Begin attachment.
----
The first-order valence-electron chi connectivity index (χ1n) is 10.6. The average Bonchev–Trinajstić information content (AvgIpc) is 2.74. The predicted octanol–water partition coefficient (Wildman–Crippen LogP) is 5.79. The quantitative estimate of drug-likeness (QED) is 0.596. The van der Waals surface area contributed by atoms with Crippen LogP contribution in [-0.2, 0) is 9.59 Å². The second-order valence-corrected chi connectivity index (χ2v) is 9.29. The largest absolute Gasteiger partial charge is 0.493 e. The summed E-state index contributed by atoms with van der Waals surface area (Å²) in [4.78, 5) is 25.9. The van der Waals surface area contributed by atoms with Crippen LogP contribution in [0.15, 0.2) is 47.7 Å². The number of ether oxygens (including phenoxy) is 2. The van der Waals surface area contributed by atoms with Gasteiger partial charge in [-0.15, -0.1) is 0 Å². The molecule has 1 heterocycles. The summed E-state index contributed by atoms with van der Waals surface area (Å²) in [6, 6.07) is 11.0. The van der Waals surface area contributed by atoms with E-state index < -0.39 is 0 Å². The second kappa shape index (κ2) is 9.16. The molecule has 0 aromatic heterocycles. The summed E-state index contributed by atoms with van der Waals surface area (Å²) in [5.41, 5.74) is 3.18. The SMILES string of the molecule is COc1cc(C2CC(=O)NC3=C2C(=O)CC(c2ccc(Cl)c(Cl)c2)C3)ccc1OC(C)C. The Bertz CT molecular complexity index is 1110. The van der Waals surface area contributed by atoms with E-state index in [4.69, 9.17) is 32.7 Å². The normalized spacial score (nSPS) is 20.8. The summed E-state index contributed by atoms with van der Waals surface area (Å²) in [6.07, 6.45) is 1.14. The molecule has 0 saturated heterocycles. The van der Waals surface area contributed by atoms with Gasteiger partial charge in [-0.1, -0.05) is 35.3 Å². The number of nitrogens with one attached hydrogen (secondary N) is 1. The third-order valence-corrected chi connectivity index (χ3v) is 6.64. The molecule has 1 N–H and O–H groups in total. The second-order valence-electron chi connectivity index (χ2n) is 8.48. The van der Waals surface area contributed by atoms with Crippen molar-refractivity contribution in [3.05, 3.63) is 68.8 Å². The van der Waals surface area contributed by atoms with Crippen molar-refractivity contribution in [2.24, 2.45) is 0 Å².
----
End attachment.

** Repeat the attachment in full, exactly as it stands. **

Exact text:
The first-order valence-electron chi connectivity index (χ1n) is 10.6. The average Bonchev–Trinajstić information content (AvgIpc) is 2.74. The predicted octanol–water partition coefficient (Wildman–Crippen LogP) is 5.79. The quantitative estimate of drug-likeness (QED) is 0.596. The van der Waals surface area contributed by atoms with Crippen LogP contribution in [-0.2, 0) is 9.59 Å². The second-order valence-corrected chi connectivity index (χ2v) is 9.29. The largest absolute Gasteiger partial charge is 0.493 e. The summed E-state index contributed by atoms with van der Waals surface area (Å²) in [4.78, 5) is 25.9. The van der Waals surface area contributed by atoms with Crippen LogP contribution in [0.15, 0.2) is 47.7 Å². The number of ether oxygens (including phenoxy) is 2. The van der Waals surface area contributed by atoms with Gasteiger partial charge in [-0.15, -0.1) is 0 Å². The molecule has 1 heterocycles. The summed E-state index contributed by atoms with van der Waals surface area (Å²) in [6, 6.07) is 11.0. The van der Waals surface area contributed by atoms with E-state index < -0.39 is 0 Å². The second kappa shape index (κ2) is 9.16. The molecule has 0 aromatic heterocycles. The summed E-state index contributed by atoms with van der Waals surface area (Å²) in [5.41, 5.74) is 3.18. The SMILES string of the molecule is COc1cc(C2CC(=O)NC3=C2C(=O)CC(c2ccc(Cl)c(Cl)c2)C3)ccc1OC(C)C. The Bertz CT molecular complexity index is 1110. The van der Waals surface area contributed by atoms with E-state index in [4.69, 9.17) is 32.7 Å². The normalized spacial score (nSPS) is 20.8. The summed E-state index contributed by atoms with van der Waals surface area (Å²) in [6.07, 6.45) is 1.14. The molecule has 0 saturated heterocycles. The van der Waals surface area contributed by atoms with Gasteiger partial charge in [-0.1, -0.05) is 35.3 Å². The number of nitrogens with one attached hydrogen (secondary N) is 1. The third-order valence-corrected chi connectivity index (χ3v) is 6.64. The molecule has 1 N–H and O–H groups in total. The second-order valence-electron chi connectivity index (χ2n) is 8.48. The van der Waals surface area contributed by atoms with Crippen molar-refractivity contribution in [3.05, 3.63) is 68.8 Å². The van der Waals surface area contributed by atoms with Crippen molar-refractivity contribution in [2.24, 2.45) is 0 Å².